The Housing Authority Board of Clackamas County and Metro have unanimously approved the first three proposals to be funded by $116 million allocated by the Metro Affordable Housing Bond, which voters passed in 2018.
The concepts were approved by the Housing Authority board at the July 23 Business Meeting, and were OK’d by Metro August 6.
“The opportunity for us to tap into these funds is a huge leap forward for Clackamas County,” said Chair Jim Bernard. “It is very exciting to begin to deliver on the promises made to voters when they voted to support the creation of new housing for our vulnerable neighbors.”
The awarded sites are located in Happy Valley, Oregon City and unincorporated Clackamas County. Combined, they will create 413 new units, which is 51% of the county’s goal of 812 units.
153 of the units will be for homes for households with incomes 30% and below average median income, which is 47 percent of the target goal of 333 units. 292 units will be two-bedrooms or larger which is 72 percent of the target goal of 406 units.
$44,233,000 in bond funds and 125 project-based vouchers have been committed to the combined developments.
The awarded developments are:
Fuller Station (9608 S.E. Fuller Road)
Proposed by Geller, Silvis and Associates, this proposal was awarded approximately $10 million. Residents of this future site will benefit from nearby employment opportunities, recreational and educational facilities within walking distance, and close access to transit and services. This 100-unit development will fulfill 8% of the county’s housing bond goal.
Good Shepherd Village at 12596 S.E. 162nd Ave., Happy Valley
The 142-unit project was put forth by Caritas Housing Corp. & Catholic Charities. It will cost an estimated $18 million and will fulfill 16% of the county’s goal. Residents will benefit from nearby public transit, grocery stores, schools, a public library, and multiple parks and recreation areas. There are also medical facilities nearby.
The Maple Apartments, located in Oregon City
Proposed by Community Development Partners & Hacienda Community Development Corp., this 171-unit project will cost roughly $16 million and will fulfill 14% of the county’s housing goal. The site, located less than a half-mile from Clackamas Community College, is near multiple grocery stores and pharmacies, and is transit-adjacent.
“We are very impressed by these proposals,” said Stephen McMurtrey, the county’s director of housing development. “Creating over 50% of our targeted units utilizing only 38% of our total bond allocation in the first round of funding is a very exciting benchmark to meet, and we look forward to seeing what the next round brings as well.”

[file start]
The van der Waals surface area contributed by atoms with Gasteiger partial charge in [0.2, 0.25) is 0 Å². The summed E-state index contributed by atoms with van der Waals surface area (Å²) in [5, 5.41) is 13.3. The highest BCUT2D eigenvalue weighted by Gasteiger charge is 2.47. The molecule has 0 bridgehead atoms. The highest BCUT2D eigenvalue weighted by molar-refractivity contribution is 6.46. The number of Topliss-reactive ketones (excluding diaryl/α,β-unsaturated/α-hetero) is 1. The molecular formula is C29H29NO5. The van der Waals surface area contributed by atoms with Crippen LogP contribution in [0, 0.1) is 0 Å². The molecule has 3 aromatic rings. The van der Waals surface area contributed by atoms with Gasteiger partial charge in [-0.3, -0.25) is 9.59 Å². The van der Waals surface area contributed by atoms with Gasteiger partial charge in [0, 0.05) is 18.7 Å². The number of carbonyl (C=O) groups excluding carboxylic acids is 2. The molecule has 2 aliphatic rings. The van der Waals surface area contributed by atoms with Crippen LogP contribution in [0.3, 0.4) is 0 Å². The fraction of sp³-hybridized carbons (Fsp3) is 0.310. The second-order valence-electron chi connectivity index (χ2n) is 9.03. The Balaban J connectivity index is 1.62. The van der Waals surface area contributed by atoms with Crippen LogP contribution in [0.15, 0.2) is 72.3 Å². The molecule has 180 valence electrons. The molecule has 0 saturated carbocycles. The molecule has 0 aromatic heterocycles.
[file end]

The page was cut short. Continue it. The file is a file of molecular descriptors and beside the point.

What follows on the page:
Use of the Affordable Housing funds require the developers to conduct extensive community engagement, and to adhere to certain framework criteria, including ensuring racial equity, creating opportunity for those in need throughout the region and ensuring long-term benefits and good use of public dollars.
“The Housing Authority’s development team has done excellent work bringing forward these three projects,” said Metro Council President Lynn Peterson. “Deep and broad community input informed the local implementation strategy and will continue to be the foundation of each project. The county is ahead of schedule with unit production, demonstrating a level of efficiency that is necessary during the Covid-19 pandemic.”
The three proposed developments will continue toward final approval by gathering community input, finalizing project programming and services, securing land use approvals and permits, and procuring any additional financing required. Once projects have completed these steps, Clackamas County and Metro will again review the projects before providing final approval for housing bond funding.
Housing Authority staff will use the time between concept approval and final approval to engage with community members, the Housing Authority and Housing Advisory Boards, and Metro to assess the timeline for the next round of Metro Bond funding.
The next round of funding is slated for release in 2022. However, with the success of the initial release and the escalated need for housing and services as a result of Covid-19, it could be sooner.
Photo by yeowhatzup on Wikimedia Commons.
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